Learn about the upcoming election and proposed amendments to the state constitution!


It is time to get ready to VOTE,VOTE,VOTE! As you prepare for the November 6th election, we are your one-stop spot for lots of the information you need. Early voting will run from October 22nd through November 4th. 

Want to know what races are on the ballot? This link has them all.

Want to find your precinct? Go here.

Want to volunteer for a campaign? Here is a link to the Gillum campaign sign-up sheet.


Learn about the proposed amendments to the state constitution:

With thanks to the League of Women Voters of Florida:

Twelve proposed amendments to the Florida Constitution are on the Nov. 6, 2018, ballot. However, voters face more questions than is apparent. That’s because Florida’s Constitution Revision Commission (CRC), which convenes every 20 years, is allowed by law to bundle more than one issue into each question. This practice, also known as “logrolling,” is prohibited when amendments are placed on the ballot by citizen initiative or by the Florida Legislature. Those amendments must contain just one distinct question. 

An example of the CRC’s issue bundling in 2018 is Amendment 9, which asks voters to decide whether to ban offshore oil drilling, and whether to ban e-cigarettes at workplaces. Like the CRC’s other bundled amendments, voters cannot cast separate votes on drilling and vaping. These are all-or-nothing propositions.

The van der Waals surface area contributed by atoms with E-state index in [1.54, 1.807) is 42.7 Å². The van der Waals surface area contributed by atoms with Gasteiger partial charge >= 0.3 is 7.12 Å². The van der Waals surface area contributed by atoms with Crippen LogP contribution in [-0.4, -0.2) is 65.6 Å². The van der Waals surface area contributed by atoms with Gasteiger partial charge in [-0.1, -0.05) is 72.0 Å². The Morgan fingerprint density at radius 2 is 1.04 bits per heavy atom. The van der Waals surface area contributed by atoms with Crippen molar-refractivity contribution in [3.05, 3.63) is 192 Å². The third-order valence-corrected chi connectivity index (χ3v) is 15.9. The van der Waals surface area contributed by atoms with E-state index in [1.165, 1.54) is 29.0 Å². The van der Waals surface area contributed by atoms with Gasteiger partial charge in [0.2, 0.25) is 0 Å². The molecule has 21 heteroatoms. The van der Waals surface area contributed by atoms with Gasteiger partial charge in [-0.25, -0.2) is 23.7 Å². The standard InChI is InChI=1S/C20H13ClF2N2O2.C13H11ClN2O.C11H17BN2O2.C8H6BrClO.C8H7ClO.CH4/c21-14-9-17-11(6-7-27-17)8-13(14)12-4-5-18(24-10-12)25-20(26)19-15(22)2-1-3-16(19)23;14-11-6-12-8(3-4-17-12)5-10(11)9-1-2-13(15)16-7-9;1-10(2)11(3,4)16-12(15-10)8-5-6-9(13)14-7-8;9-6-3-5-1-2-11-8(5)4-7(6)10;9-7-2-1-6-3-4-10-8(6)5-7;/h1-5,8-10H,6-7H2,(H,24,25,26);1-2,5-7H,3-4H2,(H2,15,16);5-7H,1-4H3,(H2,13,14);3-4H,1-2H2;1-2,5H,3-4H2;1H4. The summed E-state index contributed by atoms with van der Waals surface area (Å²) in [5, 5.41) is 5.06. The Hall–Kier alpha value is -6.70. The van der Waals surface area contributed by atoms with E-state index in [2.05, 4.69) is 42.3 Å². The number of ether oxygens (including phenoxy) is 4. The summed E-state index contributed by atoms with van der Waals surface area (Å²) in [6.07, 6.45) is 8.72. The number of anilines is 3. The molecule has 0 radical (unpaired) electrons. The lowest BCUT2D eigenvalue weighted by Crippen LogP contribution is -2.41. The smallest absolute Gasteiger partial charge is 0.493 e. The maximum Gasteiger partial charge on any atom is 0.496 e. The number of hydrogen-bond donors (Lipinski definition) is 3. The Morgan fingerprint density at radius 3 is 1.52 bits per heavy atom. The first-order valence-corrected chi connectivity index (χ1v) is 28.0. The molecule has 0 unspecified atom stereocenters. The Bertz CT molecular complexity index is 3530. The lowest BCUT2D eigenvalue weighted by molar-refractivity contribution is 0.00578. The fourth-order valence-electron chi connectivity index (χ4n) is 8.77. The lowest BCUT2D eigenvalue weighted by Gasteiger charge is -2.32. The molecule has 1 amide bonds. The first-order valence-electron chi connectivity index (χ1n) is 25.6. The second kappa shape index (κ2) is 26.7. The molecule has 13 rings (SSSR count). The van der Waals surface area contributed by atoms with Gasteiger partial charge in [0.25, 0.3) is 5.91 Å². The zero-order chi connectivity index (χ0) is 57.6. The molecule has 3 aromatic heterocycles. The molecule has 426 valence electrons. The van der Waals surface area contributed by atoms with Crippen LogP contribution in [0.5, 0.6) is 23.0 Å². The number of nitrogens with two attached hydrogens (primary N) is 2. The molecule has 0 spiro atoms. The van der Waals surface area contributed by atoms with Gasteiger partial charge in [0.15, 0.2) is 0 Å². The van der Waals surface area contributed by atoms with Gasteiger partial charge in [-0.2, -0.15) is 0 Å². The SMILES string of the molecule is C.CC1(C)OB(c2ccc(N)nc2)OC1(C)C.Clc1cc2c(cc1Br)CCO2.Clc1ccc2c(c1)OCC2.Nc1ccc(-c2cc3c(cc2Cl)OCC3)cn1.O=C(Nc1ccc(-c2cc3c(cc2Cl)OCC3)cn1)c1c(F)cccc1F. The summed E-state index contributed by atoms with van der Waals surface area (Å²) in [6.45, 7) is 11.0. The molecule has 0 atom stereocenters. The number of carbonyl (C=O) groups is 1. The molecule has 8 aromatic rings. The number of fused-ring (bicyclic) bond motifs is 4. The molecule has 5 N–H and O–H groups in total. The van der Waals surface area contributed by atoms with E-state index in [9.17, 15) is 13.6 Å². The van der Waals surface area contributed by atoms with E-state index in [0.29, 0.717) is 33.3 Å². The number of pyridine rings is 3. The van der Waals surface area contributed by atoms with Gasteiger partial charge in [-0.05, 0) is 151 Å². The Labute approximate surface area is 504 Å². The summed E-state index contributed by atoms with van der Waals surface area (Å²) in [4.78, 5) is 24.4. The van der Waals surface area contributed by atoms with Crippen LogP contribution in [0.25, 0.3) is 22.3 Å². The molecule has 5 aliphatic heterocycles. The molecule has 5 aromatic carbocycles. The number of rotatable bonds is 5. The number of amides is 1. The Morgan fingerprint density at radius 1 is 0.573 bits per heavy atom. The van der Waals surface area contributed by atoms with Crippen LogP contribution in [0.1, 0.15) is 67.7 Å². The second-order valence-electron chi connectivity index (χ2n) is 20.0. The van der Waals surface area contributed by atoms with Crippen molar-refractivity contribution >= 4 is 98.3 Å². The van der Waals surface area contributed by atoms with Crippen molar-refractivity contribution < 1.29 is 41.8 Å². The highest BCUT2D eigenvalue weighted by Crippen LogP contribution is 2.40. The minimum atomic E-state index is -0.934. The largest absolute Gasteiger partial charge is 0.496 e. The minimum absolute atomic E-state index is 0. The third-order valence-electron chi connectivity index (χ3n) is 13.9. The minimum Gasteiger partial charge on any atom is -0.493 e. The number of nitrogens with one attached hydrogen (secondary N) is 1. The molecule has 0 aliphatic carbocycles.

Of the 12 amendments on this year’s ballot, seven  were proposed by the CRC (an additional amendment —known as “Amendment 8” relating to charter schools—was thrown out by the Florida Supreme Court as too misleading and won’t be on the ballot), three by the Florida Legislature and two by citizen initiative. To pass, each of them must receive at least 60 percent approval by voters. This is the first time that constitutional amendments proposed by a CRC have faced the 60-percent hurdle, which voters approved in 2006. Before then, amendments just needed a simple majority for approval. Unless otherwise indicated, changes to the Constitution take effect on Jan. 8, 2019.

See this link for summaries and analysis of each amendment and the positions the League’s state board has taken on them.

See this link for a condensed version.